If you’re reading this and you’re American, there’s a slight chance you might have a tiny little bone on the back side of your knee. It’s a feature that your great, great grandparents may not have had.
Anatomical evolution in action!
It’s a little bean in Latin and it’s called the fabella. (Perhaps with an instructor’s help, you can recreate the fabella as you build your MANIKEN® with the Anatomy in Clay® Learning System.)
The fabella is an example of a sesamoid bone (sesamoid is sesame seed in Latin). Over time, sesamoid bones have evolved in areas of action, like the knee. The patella is the most common sesamoid bone, but sesamoids are often found in the tendons of hands and feet, too. They protect tendons from the rigors and stresses of human movement.
Fabellas are between five and 20 millimeters in diameter and can easily go unseen and undetected over the course of a person’s life.
These researchers, at the Department of Bioengineering, Imperial College, London, conducted a meta-analysis by looking at dozens of previous studies on the prevalence of fabellas in patients. Those many studies, dated from 1875 to present, were carried out all over the world.
The presence of fabellas was confirmed by a variety of methods including cadaver dissection, examination, CT scan, MRI, X-ray, ultrasound, and PET CT.
What they found is that the presence of fabellas has been increasing worldwide over the past 130 years. Dr. Michael Berthaume and his colleagues believe that better diets have led to larger humans, which in turn has led to bigger bones and more weight for us humans. Today’s humans have bigger tibias and larger calf muscles than their ancestors.
Sesamoid bones tend to develop in areas of “high mechanical stimuli, such as pressure, friction, or stress,” the scientists said. Heavier, taller humans might experience the mechanical stimuli necessary to initiate fabella formation as the body compensates and adjusts to these relatively new stressors.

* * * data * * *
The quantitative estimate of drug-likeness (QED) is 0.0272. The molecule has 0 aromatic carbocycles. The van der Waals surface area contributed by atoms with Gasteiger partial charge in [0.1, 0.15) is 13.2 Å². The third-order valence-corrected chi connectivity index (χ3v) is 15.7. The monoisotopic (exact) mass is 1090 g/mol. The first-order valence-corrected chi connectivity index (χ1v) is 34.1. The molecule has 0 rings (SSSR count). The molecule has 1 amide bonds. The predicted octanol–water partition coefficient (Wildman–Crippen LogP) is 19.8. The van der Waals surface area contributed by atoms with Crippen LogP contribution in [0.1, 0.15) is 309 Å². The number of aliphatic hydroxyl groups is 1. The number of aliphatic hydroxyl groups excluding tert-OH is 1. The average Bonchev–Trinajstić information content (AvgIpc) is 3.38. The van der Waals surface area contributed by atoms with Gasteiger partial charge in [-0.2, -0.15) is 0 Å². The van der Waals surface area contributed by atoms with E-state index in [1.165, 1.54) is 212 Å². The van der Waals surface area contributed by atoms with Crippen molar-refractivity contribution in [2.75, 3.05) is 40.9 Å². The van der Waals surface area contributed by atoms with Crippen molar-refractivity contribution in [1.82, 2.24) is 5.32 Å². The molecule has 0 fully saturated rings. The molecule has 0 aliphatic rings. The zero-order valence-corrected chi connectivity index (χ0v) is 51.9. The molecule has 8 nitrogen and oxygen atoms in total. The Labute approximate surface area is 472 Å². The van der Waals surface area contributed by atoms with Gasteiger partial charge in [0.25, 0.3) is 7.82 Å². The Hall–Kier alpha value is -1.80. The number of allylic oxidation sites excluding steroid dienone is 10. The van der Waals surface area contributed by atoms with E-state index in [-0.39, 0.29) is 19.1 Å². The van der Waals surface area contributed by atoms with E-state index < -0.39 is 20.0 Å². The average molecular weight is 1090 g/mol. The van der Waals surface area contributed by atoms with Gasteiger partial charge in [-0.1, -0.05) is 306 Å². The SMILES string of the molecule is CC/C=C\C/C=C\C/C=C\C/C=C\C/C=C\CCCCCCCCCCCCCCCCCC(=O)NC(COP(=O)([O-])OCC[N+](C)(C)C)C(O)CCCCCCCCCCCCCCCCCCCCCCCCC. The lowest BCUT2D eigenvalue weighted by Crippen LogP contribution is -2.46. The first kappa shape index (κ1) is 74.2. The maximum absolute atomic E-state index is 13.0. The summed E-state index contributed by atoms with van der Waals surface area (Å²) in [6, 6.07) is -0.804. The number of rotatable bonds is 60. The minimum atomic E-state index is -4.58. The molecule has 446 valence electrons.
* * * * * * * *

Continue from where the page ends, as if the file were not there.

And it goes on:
The research group found that fabellas had an occurrence rate of 31 percent in the year 2000, compared with a less than 8 percent occurrence in 1900. That’s a three-and-a-half fold increase. After much review, the researchers rejected the possibilities that these increases might be due to different detection methods as well as genetic factors or other environmental factors, like an increase of plastic all around us.
Interestingly, today’s humans have an extremely varied likelihood of having fabellas. In South American and parts of Europe, as few as three percent of populations may have these bean-like bones. But in Asia, especially Japan and China, as many as 87 percent have them.
Got a fabella in one leg? You have a two-in-three chance of having it in your other leg, too.
One element that the researcher acknowledged was challenging was how, exactly, fabellas were defined by different studies. In China, for instance, more than half of the fabellas were actually cartilaginous. Cartilage may or may not be detected by those methods cited earlier in this post.
So what’s the big deal?
It could be that having or not having fabellas is as innocuous as having or not having an unattached ear lobe. But some scientists have pointed to the potential of an increased risk of knee osteoarthritis.
All the more reason to stay active and keep the stress off your little sesamoids!